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In Memoriam: The Fallen Air Warriors
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Partition, Jihad & Peace Rs.795.00/-

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The author, Subhash Chopra, has drawn inspiration from the story written by the late writer Sadat Hasan Manto which in a way showed how useless was the chasm that came about by putting Muslims and Hindus asunder. Even more attractive is the account of Chopra’s own visit to his native town in Pakpattan, once on the banks of river Sutlej, where he was greeted as a long-lost son. If there is hope for India and Pakistan coming nearer, as he states like America and Canada, it is from this chapter. The rest is old history recounted by men and women going through ups and downs of at least India wanting to do Pakistan some good . It has not been explained to the people of Pakistan what good it can do them by living in a state of war of whatever means with India. The hope lies only in the hearts melting away in love on both sides of the border.

Yet, even after going through that experience on the banks of the Sutlej, he has sorrowfully and mindlessly gone back to the old story of L. K Advani and Jaswant Singh coming back from Pakistan to recount that Jinnah was a secular leader. To say that of a leader whose policies contributed to uprooting of a million people in the subcontinent is doing grave injustice to the lakhs of dispossessed, orphaned and raped people going to safety on the roof of a train, a sorrowful picture used in this book. .It is only when the hearts of the children of these men and women melt in love that we can think of peace. But when will that happen? We should not let much water to flow down the Sutlej for the people of these two countries to live in peace.
AN Dar, Kasmir Times

"Partition memory is remembrance of brutality past. Brutality born of the animus of division of the Indian sub-continent and the speed with which the division was carried out by the departing British imperial power, still defies imagination," the author comments. And, goes on to say, "It might have been heaven to be alive in that dawn of freedom for most Indians in 1947, but for millions from Punjab and Bengal it was hell in all its different shades. Those uprooted or about to be uprooted from their hearths and homes, could not see the multi-coloured rainbow but a dark cloudy sky with blood red patches."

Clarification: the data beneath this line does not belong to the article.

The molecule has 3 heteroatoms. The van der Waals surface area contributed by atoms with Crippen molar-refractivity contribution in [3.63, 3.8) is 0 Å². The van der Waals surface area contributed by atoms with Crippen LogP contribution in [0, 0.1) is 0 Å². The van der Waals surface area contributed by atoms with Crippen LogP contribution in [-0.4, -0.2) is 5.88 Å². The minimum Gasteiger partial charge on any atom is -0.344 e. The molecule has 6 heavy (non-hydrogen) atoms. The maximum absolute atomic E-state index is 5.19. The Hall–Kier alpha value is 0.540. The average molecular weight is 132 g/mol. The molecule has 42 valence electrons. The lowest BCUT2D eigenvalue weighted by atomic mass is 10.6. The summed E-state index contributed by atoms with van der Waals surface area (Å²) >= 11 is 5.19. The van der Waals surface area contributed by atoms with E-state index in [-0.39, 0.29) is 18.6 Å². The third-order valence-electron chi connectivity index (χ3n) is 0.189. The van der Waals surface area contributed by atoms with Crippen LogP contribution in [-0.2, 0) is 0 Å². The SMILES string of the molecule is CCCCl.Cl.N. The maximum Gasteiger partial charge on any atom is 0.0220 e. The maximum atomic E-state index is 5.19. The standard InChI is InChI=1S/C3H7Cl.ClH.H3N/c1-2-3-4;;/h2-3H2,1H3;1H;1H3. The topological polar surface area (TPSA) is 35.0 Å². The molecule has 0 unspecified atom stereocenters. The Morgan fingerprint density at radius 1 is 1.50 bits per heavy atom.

In the book, the author has recounted with great detail and clarity, the past and present relationship between India and Pakistan , along with historically documented incidents which led to the partition. He also talks of the present state of Pakistan, the terror groups, and how all this affects the secularity of India. "Pakistan has been reluctant to abandon the denial mode about the involvement of its ‘non-state’ or ‘state-less’ operators from its soil ... Persistent stone-walling tactics run the risk of worsening the chances of peace."
Nidhi Mathur, Organiser Weekly, New Delhi

"A seminal book…For nearly 300 pages, Chopra leads a massive assault, marshalling his facts, keeping the heavy weaponry for political history engaged without losing sight of the other relevant aspects of such an account… In bringing six decades of the subcontinent's history into reader's grasp, Subhash Chopra has written one of the best general studies of the subcontinent."
Mahbub Husain Khan, The News Today, Dhaka

"It (Chopra’s book) is particularly critical of Lord Mountbatten, the last Viceroy, for his rewriting of Prime Minister Attlee’s 3 June 1947 Indian Independence plan and advancing or reducing Britain’s pullout period by nearly 300 days. The Raj or the empire that was built over 200 years was dismantled in a mere 10 weeks from 3 June to 15 August 1947.

The retention of a common Governor-General and a common administration under the departing rulers over a 12-to-15-month interim period, Chopra firmly believes, would have largely prevented the holocaust that the subcontinent went through."